Marshall Davis Jr.: The first time I met him, I didn’t know who he was. I was dancing for Dizzy Gillespie’s birthday party in Miami and Steve Condos was there, and the guy I was dancing with at the time knew who he was. I had been dancing only for four or five months. Steve and Dizzy were very close friends so the next time I met Steve was when the movie Tap came out. There was a big contest called the Tap Day challenge; they went to each state to find the best tap dancer. There wasn’t an age limit. From there, they had the national competition in New York, where all the tap dancers competed. Steve was living in Hollywood, Florida, at the time. He was a judge for the competition. My parents asked him if he would be willing to work with me. He said, “Let’s see—after the national competition in New York, I’ll let you all know.” I didn’t win the national competition, but he agreed to work with me. But I had no idea. My parents woke me up on a Saturday and said, “Get dressed and bring your shoes.” At that time, you didn’t question anything—whatever they told you to do, you just did it. They knocked on the door and Steve opened it and I was in shock. That was our first lesson. I remember being in the room where he practiced on a board that was about two feet by four feet, and we were just working out and that was it. Then every Saturday when his schedule permitted it, I would go to his house and we would have class.
Time Out New York: How long were the classes?
Marshall Davis Jr.: He would dance for hours. He believed practice, practice, practice: “Make practice your best friend.” I knew the time was up when [his wife] Lorraine would come in and say, “Steve, I think he needs a break.” That’s when she would fix me a sandwich or make me some ice cream or something, and then they would call my parents.
Time Out New York: Why was Steve Condos so important?
Marshall Davis Jr.: I feel like I really started to understand tap dance as a way of life. Initially, it was something I was interested in as a hobby. I never intended to make a career out of it. It became a way of life for me once I met Steve. I was able to become a better person through tap dancing; I understood things about the art that I could relate to my personal life, and then I understood things about my personal life that I could relate to the art. So they went hand in hand. As I grew in the dance, I grew as a human being; as I grew as a human being, I grew in the dance. A lot of that had to do with Steve—understanding the musicality, the rhythm. Still knowing how to present it, but knowing that you have a choice in how you want to present it, and how you want to express yourself through the art form—again, the individuality, the uniqueness. He always told me, “I’m sharing these things with you, but now you figure out how you want to do them for yourself so you can develop your own voice.” He told me not to imitate him.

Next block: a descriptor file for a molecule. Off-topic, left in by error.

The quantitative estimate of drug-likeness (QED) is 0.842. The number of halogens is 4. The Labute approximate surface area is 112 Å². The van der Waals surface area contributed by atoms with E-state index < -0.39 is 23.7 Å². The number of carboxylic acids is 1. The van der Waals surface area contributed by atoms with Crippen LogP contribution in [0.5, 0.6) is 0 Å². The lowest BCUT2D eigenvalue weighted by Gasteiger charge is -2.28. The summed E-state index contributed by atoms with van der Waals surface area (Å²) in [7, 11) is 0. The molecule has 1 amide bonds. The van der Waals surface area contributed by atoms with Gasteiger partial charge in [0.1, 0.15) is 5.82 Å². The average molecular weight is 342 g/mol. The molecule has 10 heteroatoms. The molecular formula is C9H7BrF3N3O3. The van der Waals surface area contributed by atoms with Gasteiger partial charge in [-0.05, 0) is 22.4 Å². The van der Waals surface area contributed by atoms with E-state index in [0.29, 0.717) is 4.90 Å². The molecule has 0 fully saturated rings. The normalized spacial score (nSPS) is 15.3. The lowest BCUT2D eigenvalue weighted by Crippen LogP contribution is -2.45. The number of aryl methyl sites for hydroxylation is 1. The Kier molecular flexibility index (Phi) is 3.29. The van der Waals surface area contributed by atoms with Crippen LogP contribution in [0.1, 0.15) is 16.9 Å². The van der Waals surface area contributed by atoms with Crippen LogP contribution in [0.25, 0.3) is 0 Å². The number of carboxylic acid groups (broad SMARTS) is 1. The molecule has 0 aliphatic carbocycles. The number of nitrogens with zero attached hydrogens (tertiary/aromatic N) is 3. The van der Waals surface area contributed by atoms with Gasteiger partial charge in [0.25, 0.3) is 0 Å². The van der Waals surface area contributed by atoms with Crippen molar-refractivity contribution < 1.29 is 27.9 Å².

Time Out New York: But as a young dancer, that’s how you learn at first, right?
Marshall Davis Jr.: Yeah. It’s almost a genetic thing. You have characteristics of your parents because that’s who you grew up around. Even if you didn’t, you find those things that are a part of yourself, so I felt that was part of the connection. But still I noticed in going back and looking at old footage—even though I’m using the rudiments of what he taught me, what he would do rhythmically is totally different than how I’m using the rudiments. He always taught me not to be complacent. He said, “If you think you’re good now, imagine ten years from now; if you continue to practice and work on it and imagine ten years from that.” So as a kid, really imagining it, I was like, Whoa. And then he said, “The next ten years…,” and I was like, Okay this is something I really have to work on, but it let me know that the process of learning and growing never stops. No matter how good you think you are, there’s always room to grow.
Time Out New York: How would you describe his musical approach?
Marshall Davis Jr.: He was known, later on, for double time, but that was just his preference. I always refer to it as a writing style. Terry McMillan writes differently than Stephen King, but they’re still using the English language: capital letters, spaces in between words. But that was his approach of dealing with the accents and getting to complex rhythm patterns.
Time Out New York: Was it hard for you to understand what he was doing or did he break it down?
Marshall Davis Jr.: He broke it down, but while telling me, “You can do what you want as long as you know what it is that you’re doing.” I started to understand musicality, how to make things fit inside of those rules. When you understand that, you can make whatever choice you want. But understand where you are: This is a chorus of music. Now inside of this, you can do this or that. Think about it and come up with your own approach.
Time Out New York: How do you approach it now?
Marshall Davis Jr.: Oh, man, it’s just seeing the different patterns and possibilities inside of whatever that time it is that I’m dealing with. It’s going into the different groves and different fields, but still trying to maintain that time and seeing how I can—I don’t want to say manipulate but—go off into the crevices and cracks.